7. One more thing: At least with the pager system, the workers are letting you know if your baby is crying. At the church I was going to, the pastor said he wanted to move the nursery as far away from the auditorium as possible so parents so that parents wouldn’t hear their baby crying. Most of the workers there are reluctant to ever go get a parent for fear of upsetting the pastor.

  8. I haven’t had but one pastor who didn’t like the kids in the auditormium. My biggest irritation was from well meaning women who wanted to snatch my baby to the nursery. It seemed to bother some women to the extent they would keep looking at me during the service and then mention afterwards that hopefully next time they are in the nursery the baby would be in there. Or, on one given service, I might have a handful of women come up to me (even after the service started) to politely remind me there is a nursery for babies and young children to attend. I would hear from some women that babies were the devil’s tool for keeping people distracted and not getting saved… whatever! It is so refreshing to see there are some people who make me feel like I’m not odd for wanting my kids with me in church. My youngest is now three and he gets the wiggles at times but he stays with me and my 6 and 8 yo never liked nursery (in fact my 6yo boy hated it so much that even at 18 months all I had to do to get him to be still at church was ask him if he wanted to go to the nursery, after that he would be perfectly still and quiet the rest of the sermon.. made me wonder why he dreaded the nursery so much) so why should a mom subject her children to someplace they don’t like, and they don’t go to children’s church either; which I still have people remind me that there is one… I have used the nursery off and on between my 8 children, mostly because that was what everyone expected, but I finally stood up for my kids (and myself) and just said “no” 🙂

  9. As a pastor of a church that has a church nursery, I thank you for bringing your view. People need to think about church nurseries beginning at, should we have them? I know of churches that have hired their nursery workers, one having a hindu woman in the nursery. I know of another that allowed a man that was so “suspicious” the local karate school wouldn’t let him near their young students, but a church (that he had attended for all of 4 weeks) gladly let him watch the children.

    May I offer some advice for churches that do have nurseries? These are all based on personal experience.

    1) Do not require nursery use. If a parent wants to keep a child that in the service, that is fine. The pastor can encourage this as simply as making friendly remarks from the pulpit about a babbling baby. Welcome parents AND their children.

    2) Do not hire nursery workers. The best people to serve in the nursery are the mothers, grandmothers, aunts, sisters, etc of the church. A “I’ll take care of yours and next week you can care for mine” approach is better than hiring a sitter.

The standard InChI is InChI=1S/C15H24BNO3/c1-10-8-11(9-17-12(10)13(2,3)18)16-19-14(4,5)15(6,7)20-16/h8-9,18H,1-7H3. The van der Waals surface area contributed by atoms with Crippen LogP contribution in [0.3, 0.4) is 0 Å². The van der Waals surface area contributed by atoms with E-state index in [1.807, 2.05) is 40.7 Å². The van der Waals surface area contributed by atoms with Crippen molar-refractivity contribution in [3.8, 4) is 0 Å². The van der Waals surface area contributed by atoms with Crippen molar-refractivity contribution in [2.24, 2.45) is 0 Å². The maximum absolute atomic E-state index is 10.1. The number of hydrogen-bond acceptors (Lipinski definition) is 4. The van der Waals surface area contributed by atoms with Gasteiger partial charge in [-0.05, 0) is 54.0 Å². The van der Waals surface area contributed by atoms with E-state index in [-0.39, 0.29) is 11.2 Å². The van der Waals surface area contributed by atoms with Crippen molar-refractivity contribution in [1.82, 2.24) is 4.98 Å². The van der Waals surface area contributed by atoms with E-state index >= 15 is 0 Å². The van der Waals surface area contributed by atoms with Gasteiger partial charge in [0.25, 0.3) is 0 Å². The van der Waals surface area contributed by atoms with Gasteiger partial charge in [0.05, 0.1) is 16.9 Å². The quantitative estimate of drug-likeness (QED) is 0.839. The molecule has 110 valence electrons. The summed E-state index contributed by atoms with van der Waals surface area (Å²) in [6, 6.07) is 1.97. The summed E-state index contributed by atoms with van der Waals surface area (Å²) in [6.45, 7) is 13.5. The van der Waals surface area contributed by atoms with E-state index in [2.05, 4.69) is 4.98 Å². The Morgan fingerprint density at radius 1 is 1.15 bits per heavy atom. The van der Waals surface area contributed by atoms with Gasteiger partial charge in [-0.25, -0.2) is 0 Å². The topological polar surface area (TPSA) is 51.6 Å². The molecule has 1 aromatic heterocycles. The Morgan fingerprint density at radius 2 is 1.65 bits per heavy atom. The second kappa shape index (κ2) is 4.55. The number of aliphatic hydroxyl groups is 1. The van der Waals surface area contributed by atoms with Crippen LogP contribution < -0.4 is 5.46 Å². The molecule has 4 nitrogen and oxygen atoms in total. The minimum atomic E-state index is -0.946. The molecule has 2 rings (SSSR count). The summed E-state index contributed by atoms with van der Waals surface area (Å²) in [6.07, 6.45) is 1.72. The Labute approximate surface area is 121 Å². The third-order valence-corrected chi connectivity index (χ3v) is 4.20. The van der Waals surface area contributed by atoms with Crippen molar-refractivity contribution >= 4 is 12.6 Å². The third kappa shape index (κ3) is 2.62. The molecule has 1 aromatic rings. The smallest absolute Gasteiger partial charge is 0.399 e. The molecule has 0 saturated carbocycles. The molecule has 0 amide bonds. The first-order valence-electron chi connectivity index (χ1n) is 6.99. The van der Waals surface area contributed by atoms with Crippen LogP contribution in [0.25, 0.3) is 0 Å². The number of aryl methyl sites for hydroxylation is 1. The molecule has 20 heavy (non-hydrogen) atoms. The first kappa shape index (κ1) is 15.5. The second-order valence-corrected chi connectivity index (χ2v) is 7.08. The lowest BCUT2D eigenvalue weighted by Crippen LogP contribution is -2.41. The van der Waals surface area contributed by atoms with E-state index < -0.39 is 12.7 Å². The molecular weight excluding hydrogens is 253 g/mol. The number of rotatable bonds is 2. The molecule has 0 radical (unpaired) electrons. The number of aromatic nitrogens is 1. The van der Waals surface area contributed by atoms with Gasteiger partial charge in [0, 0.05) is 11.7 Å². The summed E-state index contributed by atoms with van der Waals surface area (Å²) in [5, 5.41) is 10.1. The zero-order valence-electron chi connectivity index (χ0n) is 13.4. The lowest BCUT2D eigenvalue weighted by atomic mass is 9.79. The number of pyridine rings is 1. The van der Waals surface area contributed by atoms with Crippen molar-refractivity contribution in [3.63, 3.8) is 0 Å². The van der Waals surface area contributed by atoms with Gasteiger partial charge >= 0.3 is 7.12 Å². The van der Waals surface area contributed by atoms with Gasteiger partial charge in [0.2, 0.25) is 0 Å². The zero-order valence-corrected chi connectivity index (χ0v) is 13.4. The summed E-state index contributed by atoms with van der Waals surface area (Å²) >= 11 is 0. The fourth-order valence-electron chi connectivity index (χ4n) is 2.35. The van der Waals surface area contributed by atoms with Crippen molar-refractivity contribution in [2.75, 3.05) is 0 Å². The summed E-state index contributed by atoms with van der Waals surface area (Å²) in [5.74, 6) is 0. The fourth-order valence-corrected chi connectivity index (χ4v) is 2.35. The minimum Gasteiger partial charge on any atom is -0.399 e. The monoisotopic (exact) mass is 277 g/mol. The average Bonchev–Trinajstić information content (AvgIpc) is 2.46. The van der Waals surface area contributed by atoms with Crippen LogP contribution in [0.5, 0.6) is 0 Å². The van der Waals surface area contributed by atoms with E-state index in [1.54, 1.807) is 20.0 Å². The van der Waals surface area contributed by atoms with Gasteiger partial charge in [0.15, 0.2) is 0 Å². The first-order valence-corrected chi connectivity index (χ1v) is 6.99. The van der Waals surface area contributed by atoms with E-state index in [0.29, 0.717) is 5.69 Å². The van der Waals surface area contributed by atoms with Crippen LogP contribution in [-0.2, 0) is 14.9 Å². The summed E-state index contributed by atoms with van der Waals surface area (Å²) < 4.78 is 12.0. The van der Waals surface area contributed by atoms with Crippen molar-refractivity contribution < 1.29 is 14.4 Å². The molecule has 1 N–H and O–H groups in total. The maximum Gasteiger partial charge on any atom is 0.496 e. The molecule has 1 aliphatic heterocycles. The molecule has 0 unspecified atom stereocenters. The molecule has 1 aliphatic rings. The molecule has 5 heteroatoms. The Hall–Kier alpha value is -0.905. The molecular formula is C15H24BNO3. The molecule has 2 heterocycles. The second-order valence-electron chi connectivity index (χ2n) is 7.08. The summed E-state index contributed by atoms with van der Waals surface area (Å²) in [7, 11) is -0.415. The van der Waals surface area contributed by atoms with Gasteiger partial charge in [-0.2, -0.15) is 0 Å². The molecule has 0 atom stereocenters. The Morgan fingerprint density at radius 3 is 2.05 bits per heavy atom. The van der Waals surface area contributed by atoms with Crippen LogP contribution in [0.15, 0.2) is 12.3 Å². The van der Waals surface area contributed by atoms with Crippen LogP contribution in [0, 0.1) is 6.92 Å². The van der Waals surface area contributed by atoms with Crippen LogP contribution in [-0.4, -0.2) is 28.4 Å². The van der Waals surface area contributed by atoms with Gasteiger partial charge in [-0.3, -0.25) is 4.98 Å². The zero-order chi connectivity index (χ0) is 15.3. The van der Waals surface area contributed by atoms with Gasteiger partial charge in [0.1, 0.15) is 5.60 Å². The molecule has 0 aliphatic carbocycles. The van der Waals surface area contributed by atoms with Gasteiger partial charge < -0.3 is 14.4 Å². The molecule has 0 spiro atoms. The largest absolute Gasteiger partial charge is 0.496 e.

3) Don’t rely on a background check. A new church member should not be missing services anyway. Use only well known, mature women in the nursery

    4) Have a way for nursery workers and nursing mothers to still hear the service. For less than $100 a remote speaker can be set up.

    5) Set an age limit. At three, or at the most, five, a child needs to be in the service, learning to listen and learning about Christ (they understand more than you think). You do not need older kids or teens in the nursery.

    6) Put the nursery in a location where people will not be able to just hang around. For example, in our church, if someone is going downstairs, we know they are near the nursery…nothing else is there during service. This makes it very easy to spot potential perverts.

    7) Inform every nursery volunteer that no one other than volunteers and parents need be near the nursery during service. They should deal with (or have a man deal with) anyone else. Defend the children of the church.

    8) Don’t babysit. Teach the Bible, sing songs. Even babies can learn from spiritual songs.

    9) Keep all toys clean and disinfected. Don’t let the nursery become a dumping ground for people cleaning out their attics.

    10) The nursery is never an afterthought. The children are worth everything we can do for them.

  10. Our church does have a nursery, but it is of the completely voluntary type, and our pastor loves to have kids in the sanctuary during the service. Mostly people take their kids into the nursery if they’re having a tough time sitting/being quiet that particular day (particularly toddlers, 2-3 seems to be a rough age for sitting still) and a lot of the time they just stay with them, there are rarely more than 3 kids there. It’s nice to have the option, but also nice for the kids to be in the service and have a pastor who actively wants them there.